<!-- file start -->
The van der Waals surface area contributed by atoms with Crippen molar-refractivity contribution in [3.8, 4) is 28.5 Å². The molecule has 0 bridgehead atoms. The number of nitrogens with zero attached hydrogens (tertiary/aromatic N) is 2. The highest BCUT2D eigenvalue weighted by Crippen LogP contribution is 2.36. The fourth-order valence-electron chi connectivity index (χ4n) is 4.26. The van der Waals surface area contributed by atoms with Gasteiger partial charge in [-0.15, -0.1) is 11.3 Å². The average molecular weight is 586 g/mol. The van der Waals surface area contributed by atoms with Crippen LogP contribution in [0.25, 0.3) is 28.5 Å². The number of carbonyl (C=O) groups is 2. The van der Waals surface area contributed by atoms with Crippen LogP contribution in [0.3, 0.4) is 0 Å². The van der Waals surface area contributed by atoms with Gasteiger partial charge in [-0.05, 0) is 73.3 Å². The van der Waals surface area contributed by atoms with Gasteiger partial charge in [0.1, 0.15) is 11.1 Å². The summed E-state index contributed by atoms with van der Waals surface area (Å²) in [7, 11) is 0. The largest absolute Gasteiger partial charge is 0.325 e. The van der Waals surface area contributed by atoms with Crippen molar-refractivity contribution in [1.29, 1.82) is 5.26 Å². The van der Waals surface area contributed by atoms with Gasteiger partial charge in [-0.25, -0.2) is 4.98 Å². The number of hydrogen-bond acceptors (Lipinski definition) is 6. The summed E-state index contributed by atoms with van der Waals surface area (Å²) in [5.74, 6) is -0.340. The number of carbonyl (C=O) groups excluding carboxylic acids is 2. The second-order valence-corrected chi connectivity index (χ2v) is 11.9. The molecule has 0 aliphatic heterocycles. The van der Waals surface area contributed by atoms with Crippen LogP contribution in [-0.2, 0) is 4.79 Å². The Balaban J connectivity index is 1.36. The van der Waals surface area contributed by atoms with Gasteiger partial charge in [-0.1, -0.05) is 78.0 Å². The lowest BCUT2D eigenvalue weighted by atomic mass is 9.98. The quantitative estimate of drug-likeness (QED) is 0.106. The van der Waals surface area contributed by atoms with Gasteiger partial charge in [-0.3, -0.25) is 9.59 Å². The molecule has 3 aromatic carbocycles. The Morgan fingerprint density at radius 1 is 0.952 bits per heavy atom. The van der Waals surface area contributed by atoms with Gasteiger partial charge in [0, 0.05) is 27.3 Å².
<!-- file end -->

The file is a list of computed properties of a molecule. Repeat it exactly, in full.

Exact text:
The van der Waals surface area contributed by atoms with Crippen molar-refractivity contribution in [3.8, 4) is 28.5 Å². The molecule has 0 bridgehead atoms. The number of nitrogens with zero attached hydrogens (tertiary/aromatic N) is 2. The highest BCUT2D eigenvalue weighted by Crippen LogP contribution is 2.36. The fourth-order valence-electron chi connectivity index (χ4n) is 4.26. The van der Waals surface area contributed by atoms with Gasteiger partial charge in [-0.15, -0.1) is 11.3 Å². The average molecular weight is 586 g/mol. The van der Waals surface area contributed by atoms with Crippen LogP contribution in [0.25, 0.3) is 28.5 Å². The number of carbonyl (C=O) groups is 2. The van der Waals surface area contributed by atoms with Crippen LogP contribution in [0.3, 0.4) is 0 Å². The van der Waals surface area contributed by atoms with Gasteiger partial charge in [-0.05, 0) is 73.3 Å². The van der Waals surface area contributed by atoms with Gasteiger partial charge in [0.1, 0.15) is 11.1 Å². The summed E-state index contributed by atoms with van der Waals surface area (Å²) in [7, 11) is 0. The largest absolute Gasteiger partial charge is 0.325 e. The van der Waals surface area contributed by atoms with Crippen molar-refractivity contribution in [1.29, 1.82) is 5.26 Å². The van der Waals surface area contributed by atoms with Gasteiger partial charge in [-0.25, -0.2) is 4.98 Å². The number of hydrogen-bond acceptors (Lipinski definition) is 6. The summed E-state index contributed by atoms with van der Waals surface area (Å²) in [5.74, 6) is -0.340. The number of carbonyl (C=O) groups excluding carboxylic acids is 2. The second-order valence-corrected chi connectivity index (χ2v) is 11.9. The molecule has 0 aliphatic heterocycles. The van der Waals surface area contributed by atoms with Crippen LogP contribution in [-0.2, 0) is 4.79 Å². The Balaban J connectivity index is 1.36. The van der Waals surface area contributed by atoms with Gasteiger partial charge in [-0.1, -0.05) is 78.0 Å². The lowest BCUT2D eigenvalue weighted by atomic mass is 9.98. The quantitative estimate of drug-likeness (QED) is 0.106. The van der Waals surface area contributed by atoms with Gasteiger partial charge in [-0.3, -0.25) is 9.59 Å². The molecule has 3 aromatic carbocycles. The Morgan fingerprint density at radius 1 is 0.952 bits per heavy atom. The van der Waals surface area contributed by atoms with Gasteiger partial charge in [0, 0.05) is 27.3 Å².